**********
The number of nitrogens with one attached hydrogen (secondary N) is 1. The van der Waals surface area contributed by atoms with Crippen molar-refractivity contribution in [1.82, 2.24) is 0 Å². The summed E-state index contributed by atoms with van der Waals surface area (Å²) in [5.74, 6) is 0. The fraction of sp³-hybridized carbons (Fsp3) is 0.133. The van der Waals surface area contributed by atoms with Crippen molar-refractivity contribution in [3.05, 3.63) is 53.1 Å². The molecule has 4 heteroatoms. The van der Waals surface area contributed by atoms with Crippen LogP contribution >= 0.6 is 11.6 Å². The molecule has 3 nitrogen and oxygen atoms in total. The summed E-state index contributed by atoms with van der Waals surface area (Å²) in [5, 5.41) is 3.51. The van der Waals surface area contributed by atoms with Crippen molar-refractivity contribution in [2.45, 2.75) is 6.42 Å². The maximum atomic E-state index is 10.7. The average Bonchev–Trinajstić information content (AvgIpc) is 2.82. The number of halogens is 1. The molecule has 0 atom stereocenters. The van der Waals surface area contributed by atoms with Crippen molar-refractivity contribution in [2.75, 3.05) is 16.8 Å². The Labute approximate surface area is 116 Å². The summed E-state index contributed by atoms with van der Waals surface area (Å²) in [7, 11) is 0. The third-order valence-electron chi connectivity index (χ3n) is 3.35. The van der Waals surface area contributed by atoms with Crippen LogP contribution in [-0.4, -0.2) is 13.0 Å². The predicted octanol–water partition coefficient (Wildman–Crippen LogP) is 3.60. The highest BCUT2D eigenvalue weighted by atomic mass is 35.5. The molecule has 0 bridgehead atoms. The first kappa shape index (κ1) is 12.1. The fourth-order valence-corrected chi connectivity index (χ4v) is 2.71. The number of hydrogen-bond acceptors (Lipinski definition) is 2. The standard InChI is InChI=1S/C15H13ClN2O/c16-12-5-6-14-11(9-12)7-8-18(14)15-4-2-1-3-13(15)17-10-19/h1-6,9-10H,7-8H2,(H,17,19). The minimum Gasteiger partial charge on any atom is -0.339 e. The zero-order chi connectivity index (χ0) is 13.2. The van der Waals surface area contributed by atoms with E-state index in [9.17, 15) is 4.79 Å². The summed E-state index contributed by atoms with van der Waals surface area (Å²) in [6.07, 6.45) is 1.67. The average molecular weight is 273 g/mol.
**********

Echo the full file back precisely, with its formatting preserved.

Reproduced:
The number of nitrogens with one attached hydrogen (secondary N) is 1. The van der Waals surface area contributed by atoms with Crippen molar-refractivity contribution in [1.82, 2.24) is 0 Å². The summed E-state index contributed by atoms with van der Waals surface area (Å²) in [5.74, 6) is 0. The fraction of sp³-hybridized carbons (Fsp3) is 0.133. The van der Waals surface area contributed by atoms with Crippen molar-refractivity contribution in [3.05, 3.63) is 53.1 Å². The molecule has 4 heteroatoms. The van der Waals surface area contributed by atoms with Crippen LogP contribution >= 0.6 is 11.6 Å². The molecule has 3 nitrogen and oxygen atoms in total. The summed E-state index contributed by atoms with van der Waals surface area (Å²) in [5, 5.41) is 3.51. The van der Waals surface area contributed by atoms with Crippen molar-refractivity contribution in [2.45, 2.75) is 6.42 Å². The maximum atomic E-state index is 10.7. The average Bonchev–Trinajstić information content (AvgIpc) is 2.82. The number of halogens is 1. The molecule has 0 atom stereocenters. The van der Waals surface area contributed by atoms with Crippen molar-refractivity contribution in [2.75, 3.05) is 16.8 Å². The Labute approximate surface area is 116 Å². The summed E-state index contributed by atoms with van der Waals surface area (Å²) in [7, 11) is 0. The third-order valence-electron chi connectivity index (χ3n) is 3.35. The van der Waals surface area contributed by atoms with Crippen LogP contribution in [-0.4, -0.2) is 13.0 Å². The predicted octanol–water partition coefficient (Wildman–Crippen LogP) is 3.60. The highest BCUT2D eigenvalue weighted by atomic mass is 35.5. The molecule has 0 bridgehead atoms. The first kappa shape index (κ1) is 12.1. The fourth-order valence-corrected chi connectivity index (χ4v) is 2.71. The number of hydrogen-bond acceptors (Lipinski definition) is 2. The standard InChI is InChI=1S/C15H13ClN2O/c16-12-5-6-14-11(9-12)7-8-18(14)15-4-2-1-3-13(15)17-10-19/h1-6,9-10H,7-8H2,(H,17,19). The minimum Gasteiger partial charge on any atom is -0.339 e. The zero-order chi connectivity index (χ0) is 13.2. The van der Waals surface area contributed by atoms with E-state index in [9.17, 15) is 4.79 Å². The summed E-state index contributed by atoms with van der Waals surface area (Å²) in [6.07, 6.45) is 1.67. The average molecular weight is 273 g/mol.